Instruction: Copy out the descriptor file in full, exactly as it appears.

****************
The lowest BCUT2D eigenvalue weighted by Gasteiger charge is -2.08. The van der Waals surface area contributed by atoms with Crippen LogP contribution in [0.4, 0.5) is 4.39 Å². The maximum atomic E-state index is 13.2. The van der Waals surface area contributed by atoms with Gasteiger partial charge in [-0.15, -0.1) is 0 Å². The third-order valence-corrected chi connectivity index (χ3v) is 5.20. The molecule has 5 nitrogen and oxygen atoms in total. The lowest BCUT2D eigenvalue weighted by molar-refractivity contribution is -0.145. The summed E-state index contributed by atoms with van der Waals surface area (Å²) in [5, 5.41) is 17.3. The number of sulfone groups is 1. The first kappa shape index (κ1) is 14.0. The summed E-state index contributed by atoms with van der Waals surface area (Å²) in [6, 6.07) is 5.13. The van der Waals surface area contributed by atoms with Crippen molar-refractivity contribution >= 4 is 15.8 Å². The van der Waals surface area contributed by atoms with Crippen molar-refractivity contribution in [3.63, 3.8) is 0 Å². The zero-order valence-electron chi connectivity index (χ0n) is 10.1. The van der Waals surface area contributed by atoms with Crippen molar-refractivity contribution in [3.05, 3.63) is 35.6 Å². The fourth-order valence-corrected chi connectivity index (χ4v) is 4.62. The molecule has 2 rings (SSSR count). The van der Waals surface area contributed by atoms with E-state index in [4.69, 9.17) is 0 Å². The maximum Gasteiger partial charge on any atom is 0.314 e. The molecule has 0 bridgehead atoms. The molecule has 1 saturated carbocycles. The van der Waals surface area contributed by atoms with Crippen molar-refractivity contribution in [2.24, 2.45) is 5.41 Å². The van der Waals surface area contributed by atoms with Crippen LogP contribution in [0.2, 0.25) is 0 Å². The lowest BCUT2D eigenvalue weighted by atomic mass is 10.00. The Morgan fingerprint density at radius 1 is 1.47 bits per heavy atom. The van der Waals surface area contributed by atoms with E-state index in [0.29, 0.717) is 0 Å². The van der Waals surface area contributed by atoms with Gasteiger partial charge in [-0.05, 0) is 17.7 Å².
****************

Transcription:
The lowest BCUT2D eigenvalue weighted by Gasteiger charge is -2.08. The van der Waals surface area contributed by atoms with Crippen LogP contribution in [0.4, 0.5) is 4.39 Å². The maximum atomic E-state index is 13.2. The van der Waals surface area contributed by atoms with Gasteiger partial charge in [-0.15, -0.1) is 0 Å². The third-order valence-corrected chi connectivity index (χ3v) is 5.20. The molecule has 5 nitrogen and oxygen atoms in total. The lowest BCUT2D eigenvalue weighted by molar-refractivity contribution is -0.145. The summed E-state index contributed by atoms with van der Waals surface area (Å²) in [5, 5.41) is 17.3. The number of sulfone groups is 1. The first kappa shape index (κ1) is 14.0. The summed E-state index contributed by atoms with van der Waals surface area (Å²) in [6, 6.07) is 5.13. The van der Waals surface area contributed by atoms with Crippen molar-refractivity contribution >= 4 is 15.8 Å². The van der Waals surface area contributed by atoms with Crippen molar-refractivity contribution in [3.63, 3.8) is 0 Å². The zero-order valence-electron chi connectivity index (χ0n) is 10.1. The van der Waals surface area contributed by atoms with Crippen molar-refractivity contribution in [3.05, 3.63) is 35.6 Å². The fourth-order valence-corrected chi connectivity index (χ4v) is 4.62. The molecule has 2 rings (SSSR count). The van der Waals surface area contributed by atoms with E-state index in [4.69, 9.17) is 0 Å². The maximum Gasteiger partial charge on any atom is 0.314 e. The molecule has 0 bridgehead atoms. The molecule has 1 saturated carbocycles. The van der Waals surface area contributed by atoms with Crippen molar-refractivity contribution in [2.24, 2.45) is 5.41 Å². The van der Waals surface area contributed by atoms with Crippen LogP contribution in [0.2, 0.25) is 0 Å². The lowest BCUT2D eigenvalue weighted by atomic mass is 10.00. The Morgan fingerprint density at radius 1 is 1.47 bits per heavy atom. The van der Waals surface area contributed by atoms with E-state index in [0.29, 0.717) is 0 Å². The van der Waals surface area contributed by atoms with Gasteiger partial charge in [-0.05, 0) is 17.7 Å².